Overwork undoubtedly compounded the general stress suffered by overseas war crimes personnel. Not only were they still serving long after many other officers and soldiers had been demobilised, they were stationed overseas and often in basic or adverse conditions, which all took a toll on both physical and mental wellbeing. For instance, Mr CV Rooney, the civilian prosecutor selected to try the cases at Manus Island in 1950–51, lasted only weeks before his severe asthma meant he was repatriated to Australia. Similarly, a court member was returned from Manus Island in 1950 suffering from urticaria (hives) and acute auditory and visual hallucinations. Shortages were compounded by attrition, as personnel sought release for a variety of reasons, including illness and compassionate grounds.
Other war crimes investigators
Apart from the two AWCS, there were smaller, less formal war crimes sections elsewhere, such as at the 8 Military District in Rabaul, New Britain. The local chief legal officer confided that the war crimes section there was known 'more offensively' as 'the W.C. Section'.162 Other Army units, such as the Australian Prisoner of War Contact and Inquiry Units (PWCIUs), were also engaged in war crimes investigation activities, particularly in relation to prisoners of war. For instance, Captain Eric B Bailey, 3PWCIU, wrote up a report on Sham Shui Po prisoner-of- war camp in Kowloon and the Japanese treatment of Allied prisoners of war which later was provided to the Australian War Crimes Commission.163
In many areas of South-East Asia, however, war crimes investigations became the responsibility of local Allied military headquarters (that is, sometimes Australian Military Forces but often British), forward units or Australian liaison officers attached to other Allied forces. This meant that single officers sometimes carried the large burden of investigating war crimes in some areas.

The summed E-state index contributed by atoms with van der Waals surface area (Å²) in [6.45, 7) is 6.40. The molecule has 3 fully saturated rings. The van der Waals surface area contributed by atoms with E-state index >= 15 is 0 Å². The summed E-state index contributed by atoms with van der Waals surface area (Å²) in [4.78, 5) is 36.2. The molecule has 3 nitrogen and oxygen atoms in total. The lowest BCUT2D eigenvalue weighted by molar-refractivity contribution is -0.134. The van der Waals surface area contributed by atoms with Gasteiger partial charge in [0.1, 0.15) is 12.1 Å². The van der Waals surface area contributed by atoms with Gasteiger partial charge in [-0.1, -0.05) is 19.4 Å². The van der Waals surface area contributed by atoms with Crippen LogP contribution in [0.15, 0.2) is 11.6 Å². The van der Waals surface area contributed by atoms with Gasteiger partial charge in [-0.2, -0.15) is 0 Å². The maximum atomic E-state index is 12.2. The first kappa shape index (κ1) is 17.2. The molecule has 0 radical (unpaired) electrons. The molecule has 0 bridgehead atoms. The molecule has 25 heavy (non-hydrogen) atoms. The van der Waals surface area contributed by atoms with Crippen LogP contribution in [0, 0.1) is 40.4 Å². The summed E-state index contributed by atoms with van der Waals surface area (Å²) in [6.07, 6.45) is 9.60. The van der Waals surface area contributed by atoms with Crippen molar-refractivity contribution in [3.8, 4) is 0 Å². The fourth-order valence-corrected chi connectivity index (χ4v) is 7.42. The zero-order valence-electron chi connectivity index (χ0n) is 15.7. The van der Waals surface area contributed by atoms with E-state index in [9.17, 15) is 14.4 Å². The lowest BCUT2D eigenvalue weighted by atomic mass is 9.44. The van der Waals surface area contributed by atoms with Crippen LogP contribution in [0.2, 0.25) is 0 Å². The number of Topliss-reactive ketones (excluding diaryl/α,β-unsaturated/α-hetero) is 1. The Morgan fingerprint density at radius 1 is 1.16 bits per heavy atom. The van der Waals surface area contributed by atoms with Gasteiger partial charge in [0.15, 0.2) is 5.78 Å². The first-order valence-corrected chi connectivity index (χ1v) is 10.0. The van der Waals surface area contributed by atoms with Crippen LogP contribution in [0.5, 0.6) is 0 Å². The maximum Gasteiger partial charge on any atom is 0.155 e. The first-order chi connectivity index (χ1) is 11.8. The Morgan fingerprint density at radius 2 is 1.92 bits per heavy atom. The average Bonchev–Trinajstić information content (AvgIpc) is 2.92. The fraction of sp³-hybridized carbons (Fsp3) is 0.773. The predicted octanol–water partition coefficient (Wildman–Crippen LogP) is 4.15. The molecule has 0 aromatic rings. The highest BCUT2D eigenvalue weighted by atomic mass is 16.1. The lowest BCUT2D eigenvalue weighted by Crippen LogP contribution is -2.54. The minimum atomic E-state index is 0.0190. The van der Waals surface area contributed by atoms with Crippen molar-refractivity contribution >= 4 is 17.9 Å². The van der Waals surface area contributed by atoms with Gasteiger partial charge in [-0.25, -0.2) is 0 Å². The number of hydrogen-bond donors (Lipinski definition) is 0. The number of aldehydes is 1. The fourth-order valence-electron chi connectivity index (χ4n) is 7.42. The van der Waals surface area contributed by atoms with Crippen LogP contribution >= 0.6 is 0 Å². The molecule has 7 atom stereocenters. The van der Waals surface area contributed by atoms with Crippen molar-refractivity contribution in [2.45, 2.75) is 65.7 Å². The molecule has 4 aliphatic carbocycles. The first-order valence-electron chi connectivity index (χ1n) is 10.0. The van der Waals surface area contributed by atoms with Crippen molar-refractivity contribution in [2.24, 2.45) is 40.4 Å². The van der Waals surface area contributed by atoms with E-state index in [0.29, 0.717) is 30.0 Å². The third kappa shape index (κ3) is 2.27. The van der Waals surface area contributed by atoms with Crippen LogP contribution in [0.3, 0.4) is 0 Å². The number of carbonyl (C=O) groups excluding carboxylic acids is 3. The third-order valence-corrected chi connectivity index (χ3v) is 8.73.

Major Harold S Williams, for instance, was assigned as the Australian officer attached to the Recovered Personnel Division, Adv AFPAC (US Army Forces, Pacific) in Tokyo, where he spent quite a bit of time investigating, among other missing personnel, what had happened to Australian soldiers and civilians in Rabaul who had been shipped on the ill-fated Montevideo Maru.164 Williams conceded in a letter to the historian David Sissons in December 1975, however, that while his 'attention and enthusiasm was focused upon a search for facts' in relation to war crimes, the 'administrative portion' of his work was 'of little interest', which is why he recalled almost nothing about the organisational structure in Japan.165
Unlike Harold Williams, sometimes these lone officers actually had little to no administrative support. For instance, Captain John Myles Williams (no relation), the legal officer for Headquarters 33rd Infantry Brigade, had no staff and only four months to investigate atrocities committed on Ambon after arriving there in September 1945. During this period, he had to collect evidence, arrest suspects and prepare prosecution cases.166 John Williams became a judge later in life, and an interesting series of his correspondence from this period is held in his papers in the State Library of New South Wales.167
Similarly, in Western Java in late 1945, investigations into the deaths of about 1000 Australians, 'many of whom had been brutally murdered' after the Japanese occupation in 1942, were being carried out by a single officer.168 As that officer, Flt Lt HM McDonald, wearily observed:
volumes of evidence is snowballing in daily, and it is quite beyond the establishment of one junior officer to dessicate [sic] and classify it even if he did not have to travel many miles and interrogate people at the same time.169
At this early stage, too, Australian policy regarding the investigation or prosecution of war criminals had not yet been established, so investigators were working without real knowledge of the parameters of their authority, duties or the actual end goal of their investigations. McDonald, for instance, had 'found it increasingly difficult' to 'carry out his job effectively owing to the lack of a directive laying down the policy of the Australian Government regarding the eventual bringing to justice of the war criminals'.170 McDonald was formally attached to 1AWCS in early 1946 but, despite Army assurances of extra assistance in Java, as well as increased status, authority and allowances, McDonald reported in February 1946 that he felt: